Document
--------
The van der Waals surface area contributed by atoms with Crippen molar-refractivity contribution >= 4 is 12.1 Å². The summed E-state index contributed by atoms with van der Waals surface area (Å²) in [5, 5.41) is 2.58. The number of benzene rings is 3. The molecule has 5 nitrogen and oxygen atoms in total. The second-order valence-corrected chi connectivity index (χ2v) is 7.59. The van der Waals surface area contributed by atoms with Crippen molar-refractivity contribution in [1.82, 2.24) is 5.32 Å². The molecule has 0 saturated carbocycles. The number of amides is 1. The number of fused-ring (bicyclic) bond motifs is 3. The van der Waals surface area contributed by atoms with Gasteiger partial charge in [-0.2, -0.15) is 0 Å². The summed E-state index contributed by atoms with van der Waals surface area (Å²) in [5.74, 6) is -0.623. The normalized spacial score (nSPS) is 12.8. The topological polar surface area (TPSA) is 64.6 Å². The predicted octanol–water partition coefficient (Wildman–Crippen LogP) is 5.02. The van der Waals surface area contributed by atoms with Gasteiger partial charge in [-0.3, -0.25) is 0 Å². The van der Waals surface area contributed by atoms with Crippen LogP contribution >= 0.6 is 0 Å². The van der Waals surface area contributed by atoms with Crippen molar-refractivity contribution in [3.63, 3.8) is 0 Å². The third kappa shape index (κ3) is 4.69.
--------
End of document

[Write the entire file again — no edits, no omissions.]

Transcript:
The van der Waals surface area contributed by atoms with Crippen molar-refractivity contribution >= 4 is 12.1 Å². The summed E-state index contributed by atoms with van der Waals surface area (Å²) in [5, 5.41) is 2.58. The number of benzene rings is 3. The molecule has 5 nitrogen and oxygen atoms in total. The second-order valence-corrected chi connectivity index (χ2v) is 7.59. The van der Waals surface area contributed by atoms with Crippen molar-refractivity contribution in [1.82, 2.24) is 5.32 Å². The molecule has 0 saturated carbocycles. The number of amides is 1. The number of fused-ring (bicyclic) bond motifs is 3. The van der Waals surface area contributed by atoms with Gasteiger partial charge in [-0.2, -0.15) is 0 Å². The summed E-state index contributed by atoms with van der Waals surface area (Å²) in [5.74, 6) is -0.623. The normalized spacial score (nSPS) is 12.8. The topological polar surface area (TPSA) is 64.6 Å². The predicted octanol–water partition coefficient (Wildman–Crippen LogP) is 5.02. The van der Waals surface area contributed by atoms with Gasteiger partial charge in [-0.3, -0.25) is 0 Å². The van der Waals surface area contributed by atoms with Crippen LogP contribution >= 0.6 is 0 Å². The van der Waals surface area contributed by atoms with Crippen molar-refractivity contribution in [3.63, 3.8) is 0 Å². The third kappa shape index (κ3) is 4.69.